GOOD TIMING: I had been writing about Maestro
Paul Bambach, UCSB professor and director of the
University Wind Ensemble, for quite a long time before I finally
was introduced to him — out at the Music Academy, I think. As we
shook hands, he said, “I feel like I owe you about 10 years worth
of thank-you’s.”

As charming an opening statement as that was, I must hereby beg
to differ: It is I who owe Bambach and his UCSB colleagues any
number of thank-you’s for their uncanny ability to schedule
concerts just when I need them — such as now.

As I look ahead over the next seven days, everything happening
that would be of interest to a music lover is either happening at
the university or performed by university musicians — starting at 8
p.m. tonight, Thursday, March 9, in Lotte Lehmann Concert Hall,
when the University Wind Ensemble, under the baton
of the redoubtable Paul Bambach, will play a program that includes
the Festive Overture of Dmitri Shostakovich and
the Symphony No. 3 of Vittorio Giannini. Tickets
will be available at the door; $12 general admission, $7 for

I have often had occasion to compliment Bambach on his
innovative programming and tonight’s concert is another instance of

Notwithstanding his Mediterranean name, Vittorio Giannini
(1903-1966) is an American composer all the way. His music is
lushly romantic and tuneful, in the vein of Samuel
and Howard Hanson. He was
prolific, and a large part of his output was scored for band.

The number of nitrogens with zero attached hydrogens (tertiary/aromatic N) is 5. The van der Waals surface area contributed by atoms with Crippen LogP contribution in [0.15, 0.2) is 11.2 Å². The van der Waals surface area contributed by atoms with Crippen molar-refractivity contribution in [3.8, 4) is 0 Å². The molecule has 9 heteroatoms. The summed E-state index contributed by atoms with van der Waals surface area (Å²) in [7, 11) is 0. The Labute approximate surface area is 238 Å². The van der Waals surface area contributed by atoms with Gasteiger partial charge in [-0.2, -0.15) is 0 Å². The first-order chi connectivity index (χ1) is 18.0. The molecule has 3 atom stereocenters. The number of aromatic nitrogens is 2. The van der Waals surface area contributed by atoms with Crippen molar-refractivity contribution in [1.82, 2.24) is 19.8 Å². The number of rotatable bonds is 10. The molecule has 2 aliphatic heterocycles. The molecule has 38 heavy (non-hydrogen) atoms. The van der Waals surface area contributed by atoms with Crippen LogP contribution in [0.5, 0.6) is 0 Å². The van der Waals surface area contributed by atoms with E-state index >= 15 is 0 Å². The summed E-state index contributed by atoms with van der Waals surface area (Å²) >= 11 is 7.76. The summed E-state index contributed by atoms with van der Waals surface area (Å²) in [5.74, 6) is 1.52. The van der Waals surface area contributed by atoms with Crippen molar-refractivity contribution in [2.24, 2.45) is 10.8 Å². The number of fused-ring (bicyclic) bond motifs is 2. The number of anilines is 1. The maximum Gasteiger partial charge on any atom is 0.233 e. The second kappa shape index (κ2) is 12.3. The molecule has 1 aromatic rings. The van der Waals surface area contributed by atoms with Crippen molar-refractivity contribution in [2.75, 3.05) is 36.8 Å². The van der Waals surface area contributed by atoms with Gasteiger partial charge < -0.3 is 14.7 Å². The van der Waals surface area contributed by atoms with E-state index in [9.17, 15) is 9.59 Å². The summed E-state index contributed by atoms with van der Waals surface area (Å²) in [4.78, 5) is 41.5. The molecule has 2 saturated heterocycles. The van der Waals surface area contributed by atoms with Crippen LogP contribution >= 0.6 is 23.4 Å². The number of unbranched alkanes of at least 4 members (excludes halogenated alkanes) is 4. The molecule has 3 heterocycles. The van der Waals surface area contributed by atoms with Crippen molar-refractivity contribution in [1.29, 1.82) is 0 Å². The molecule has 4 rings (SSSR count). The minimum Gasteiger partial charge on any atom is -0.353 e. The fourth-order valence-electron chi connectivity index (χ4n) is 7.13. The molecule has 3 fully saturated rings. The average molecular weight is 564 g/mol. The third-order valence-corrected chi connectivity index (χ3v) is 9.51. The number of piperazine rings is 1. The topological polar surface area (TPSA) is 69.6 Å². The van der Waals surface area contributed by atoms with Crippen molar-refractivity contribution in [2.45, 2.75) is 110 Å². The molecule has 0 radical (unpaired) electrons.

On the next evening, Friday, March 10, comes one of those events
that one simply takes on faith. The pianist Andrzej
, a guest of the UCSB Music Department, will
perform a guest artist recital at 8 p.m. in Karl Geiringer Hall.
Admission is free. Dutkiewicz, head of contemporary music studies
and professor of piano at the Frederyk Chopin Academy of Music
(a k a Warsaw Conservatory) in Poland, will be “playing a program
of Polish music.” I guess we can count on at least one selection by
Chopin, but there will no doubt be plenty of

Friday night at 8 p.m. also marks the return to our fair coast
of choral master extraordinaire Michel Marc
, who is apparently determined to commute between
his two major appointments — UCSB and Switzerland. Gervais will
lead the University Singers and his celebrated
UCSB Chamber Choir in a “Schubertiad” — a
generally intimate concert devoted to the music of Franz
 — in San Roque Church (325 Argonne Circle). The
maestro has chosen for his soloists the mezzo-soprano
Parvaneh Givi and the tenor Dan
, with the remarkable Sarah
providing instrumental support on the piano. The
Schubert in question is a composer of choral chamber music. The
program includes rarely heard works for female, male, and mixed
voices, including “Coronach” Opus 52; “Gott ist mein Hirt” (Psalm
23) Opus 132; “Ständchen,” Opus 135; “Nachthelle,” Opus 134; “Der
Gondelfahrer,” Opus 28; “Begräbnislied,” D.168; “Des Tages Weihe,”
Opus 146; and “Gebet,” Opus 139.

Admission to the “Schubertiad” is $12 general, $7 for students,
in the form of a donation at the door.

Finally, Lorenz Gamma, who in the new
dispensation is the University Symphony conductor
for winter quarter 2006, will conduct the symphony in a delightful
program that includes a performance of the striking first movement
of Dmitri Shostakovich’s Cello Concerto No. 1 in E-flat Major, Opus
107 with the 2006 concerto competition winner, cellist
Hilary Clark, in the solo role.

The concert begins at 8 p.m., Wednesday, March 15, in Lotte
Lehmann Concert Hall. Also on the program: J.S.
’s Orchestral Suite in C Major BWV 1066, Bedrich
Smetana’s The Moldau from Ma Vlast, Johannes
Brahms’s Hungarian Dances Nos. 1, 3, 4 and 5, and
Peter Tchaikovsky’s Marche Slave. Tickets are $12
general admission, $7 for students, and the best way to get them is
at the door on the night.


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